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Emily Dickinson

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Annie Leibovitz’s elegiac ''Pilgrimage''

Between 2009 and 2011, New York celebrity photographer Annie Leibovitz wandered around the US and off to England, tracking down the homes and things of famous dead politicians and writers and naturalists and musicians.
Dead people’s things
By GREG COOK  |  August 31, 2012
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Authors talking: Spring readings in Boston

America’s best young novelist, Britain’s most popular mystery writer, a bearded indie rocker, and a dead master populate this spring’s mandatory literary events.
By ear
By EUGENIA WILLIAMSON  |  March 18, 2011
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Grave Spotting

I asked the question this way: "Where would you want to be buried?" Not "do," but "would." That is to say if, by chance, you were to die, unlikely as that might be, where would you want to spend all of nonexistence?
Spooky? A bit, but Massachusetts's cemeteries are also the bucolic, final resting places of many great American writers.
By NINA MACLAUGHLIN  |  June 18, 2010
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Pure Poetry

Between the deep-rooted American penchant for individualism and the suffragette and feminist movements, poet Emily Dickinson was bound to enter the literary canon.
The Belle of Amherst is a moving experience
By BILL RODRIGUEZ  |  June 11, 2010
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Cube root

"I've been told it's the largest single piece of glass in the world," Helen Molesworth, the Institute of Contemporary Art's new chief curator, said at a press preview last week.
Roni Horn at the ICA, Andrea Fraser at Harvard
By GREG COOK  |  February 26, 2010

Family affairs and piledrivers of love

I'm 16 and a sophomore. I really like this guy in my homeroom but he doesn't pay any attention to me ...
Dr. Lovemonkey answers your questions
By DR. LOVEMONKEY  |  January 22, 2010


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Hardboiled hub

When I was growing up in Roslindale a few decades back — among tribes of ignorant, second-generation immigrant kids whose favorite words began with “f” and “n” and who liked to torture small animals and beat up small children before they moved on to thei
The city’s gritty, criminal underbelly has redefined the dark, artistic vision known as Boston noir
By PETER KEOUGH  |  October 23, 2009

Play by play: April 3, 2009

Plays around town
Plays A to Z
By CAROLYN CLAY  |  April 01, 2009

Play by Play: March 27, 2009

A compilation of theater productions in and around Boston
Plays A to Z
By CAROLYN CLAY  |  March 24, 2009
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Review: My Vocabulary Did This to Me: The Collected Poems of Jack Spicer

Spicer believed that words are magic, that they have the power to "do" good and harm to people.
Strong spirits
By WILLIAM CORBETT  |  December 09, 2008
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Conscientious objectors

How do people become fanatics? When does individual conscience take a stand?  
Two films on being fanatic
By PETER KEOUGH  |  October 27, 2008


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Small but loud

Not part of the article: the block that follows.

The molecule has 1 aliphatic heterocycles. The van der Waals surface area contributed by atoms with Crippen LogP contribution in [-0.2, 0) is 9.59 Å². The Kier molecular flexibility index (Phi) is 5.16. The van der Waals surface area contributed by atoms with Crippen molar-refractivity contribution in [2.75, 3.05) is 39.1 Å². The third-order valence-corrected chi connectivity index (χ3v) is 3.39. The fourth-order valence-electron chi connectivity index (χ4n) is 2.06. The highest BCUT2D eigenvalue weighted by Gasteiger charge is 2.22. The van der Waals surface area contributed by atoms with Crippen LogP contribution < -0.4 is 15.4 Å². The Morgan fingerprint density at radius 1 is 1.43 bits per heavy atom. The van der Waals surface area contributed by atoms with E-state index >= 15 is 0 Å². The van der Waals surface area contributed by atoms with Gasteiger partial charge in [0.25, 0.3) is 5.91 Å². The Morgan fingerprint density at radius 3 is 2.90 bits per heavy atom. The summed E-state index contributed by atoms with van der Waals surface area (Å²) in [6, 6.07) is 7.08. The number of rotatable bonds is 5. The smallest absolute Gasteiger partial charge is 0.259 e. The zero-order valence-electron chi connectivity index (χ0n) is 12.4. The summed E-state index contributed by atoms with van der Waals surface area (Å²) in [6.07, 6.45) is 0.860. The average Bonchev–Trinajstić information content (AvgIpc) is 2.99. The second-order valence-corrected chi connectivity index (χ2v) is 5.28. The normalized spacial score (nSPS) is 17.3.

The work of Emily Nelligan and Marvin Bileck in the current show at the June Fitzpatrick Gallery has an impact that is out of proportion with the small scale of the pieces.
Scale doesn't matter for Nelligan and Bileck
By KEN GREENLEAF  |  July 16, 2008

June 2008


Monthly forecast
By SYMBOLINE DAI  |  May 30, 2008

May 2008


Monthly forecast
By SYMBOLINE DAI  |  May 01, 2008

April 2008

April's planetary themes are fire and earth and a touch of water, which basically amounts to the conditions needed for pottery.
Monthly forecast
By SYMBOLINE DAI  |  April 01, 2008
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Trying to place it

The stubbornly beautiful New England landscape has inspired poets as varied as Emily Dickinson and Donald Hall.
“New England Survey” at the PRC, American Mobility at Gasp, 18th-Century Porcelain at the Busch-Reisinger, and Viktor Schreckengost in Attleboro
By RANDI HOPKINS  |  March 18, 2008


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An identity crisis

On stage there’s nothing like a bad boy, mugging brazenly like Mick Jagger or hurtling toward comeuppance like a medieval morality play sinner.
Brown tackles Ibsen’s knotty Peer Gynt
By BILL RODRIGUEZ  |  March 12, 2008

March 2008


Monthly forecast
By SYMBOLINE DAI  |  March 03, 2008

February 15, 2008


Weekly forecast
By SYMBOLINE DAI  |  February 13, 2008

February 2008


Monthly forecast
By SYMBOLINE DAI  |  January 31, 2008
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Travel New England!

Clarke’s satire leaves enough room for at least one resounding lesson: a good story shouldn’t always make you do bad things.
...with a gas can and Brock Clarke’s wily novel
By CHRISTOPHER GRAY  |  October 31, 2007


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Dog lives

Dog Days , Dog Years , dog decades, dog centuries . . . where will this madness end?
Jon Katz, Mark Doty, and their best friends
By AMY FINCH  |  August 01, 2007
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Visiting hours

George Bernard Shaw liked to call Shakespeare “the other one.”
Dear Liar and The Belle of Amherst in Gloucester
By CAROLYN CLAY  |  July 24, 2007

April 6, 2007


Friday
By SYMBOLINE DAI  |  April 04, 2007
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Poetic license

For generations, moony adolescents have stoked their feelings of being sensitive and misunderstood by moping around reading poetry.
Carla Bruni’s No Promises
By CHARLES TAYLOR  |  February 20, 2007